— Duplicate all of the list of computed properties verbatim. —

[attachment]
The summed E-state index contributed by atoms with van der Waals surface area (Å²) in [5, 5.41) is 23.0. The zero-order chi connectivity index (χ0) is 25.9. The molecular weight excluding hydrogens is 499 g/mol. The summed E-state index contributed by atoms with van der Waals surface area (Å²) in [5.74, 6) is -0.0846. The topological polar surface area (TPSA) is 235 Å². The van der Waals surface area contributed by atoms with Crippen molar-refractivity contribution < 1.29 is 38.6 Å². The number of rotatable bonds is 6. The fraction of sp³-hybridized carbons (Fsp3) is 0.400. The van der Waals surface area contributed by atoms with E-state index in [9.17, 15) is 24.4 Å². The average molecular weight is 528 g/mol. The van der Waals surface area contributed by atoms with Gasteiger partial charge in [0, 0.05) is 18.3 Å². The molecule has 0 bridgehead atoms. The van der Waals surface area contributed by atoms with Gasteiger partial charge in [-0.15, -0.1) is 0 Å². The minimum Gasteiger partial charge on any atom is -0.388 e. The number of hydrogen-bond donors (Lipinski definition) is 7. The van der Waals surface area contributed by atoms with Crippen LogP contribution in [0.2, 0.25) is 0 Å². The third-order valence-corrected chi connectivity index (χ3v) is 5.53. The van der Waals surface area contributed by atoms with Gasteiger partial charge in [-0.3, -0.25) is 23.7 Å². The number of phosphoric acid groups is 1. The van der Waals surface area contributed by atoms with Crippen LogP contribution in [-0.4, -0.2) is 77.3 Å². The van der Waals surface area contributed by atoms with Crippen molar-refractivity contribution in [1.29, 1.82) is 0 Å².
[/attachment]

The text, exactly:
The summed E-state index contributed by atoms with van der Waals surface area (Å²) in [5, 5.41) is 23.0. The zero-order chi connectivity index (χ0) is 25.9. The molecular weight excluding hydrogens is 499 g/mol. The summed E-state index contributed by atoms with van der Waals surface area (Å²) in [5.74, 6) is -0.0846. The topological polar surface area (TPSA) is 235 Å². The van der Waals surface area contributed by atoms with Crippen molar-refractivity contribution < 1.29 is 38.6 Å². The number of rotatable bonds is 6. The fraction of sp³-hybridized carbons (Fsp3) is 0.400. The van der Waals surface area contributed by atoms with E-state index in [9.17, 15) is 24.4 Å². The average molecular weight is 528 g/mol. The van der Waals surface area contributed by atoms with Gasteiger partial charge in [0, 0.05) is 18.3 Å². The molecule has 0 bridgehead atoms. The van der Waals surface area contributed by atoms with Gasteiger partial charge in [-0.15, -0.1) is 0 Å². The minimum Gasteiger partial charge on any atom is -0.388 e. The number of hydrogen-bond donors (Lipinski definition) is 7. The van der Waals surface area contributed by atoms with Crippen LogP contribution in [0.2, 0.25) is 0 Å². The third-order valence-corrected chi connectivity index (χ3v) is 5.53. The van der Waals surface area contributed by atoms with Gasteiger partial charge in [-0.3, -0.25) is 23.7 Å². The number of phosphoric acid groups is 1. The van der Waals surface area contributed by atoms with Crippen LogP contribution in [-0.4, -0.2) is 77.3 Å². The van der Waals surface area contributed by atoms with Crippen molar-refractivity contribution in [1.29, 1.82) is 0 Å².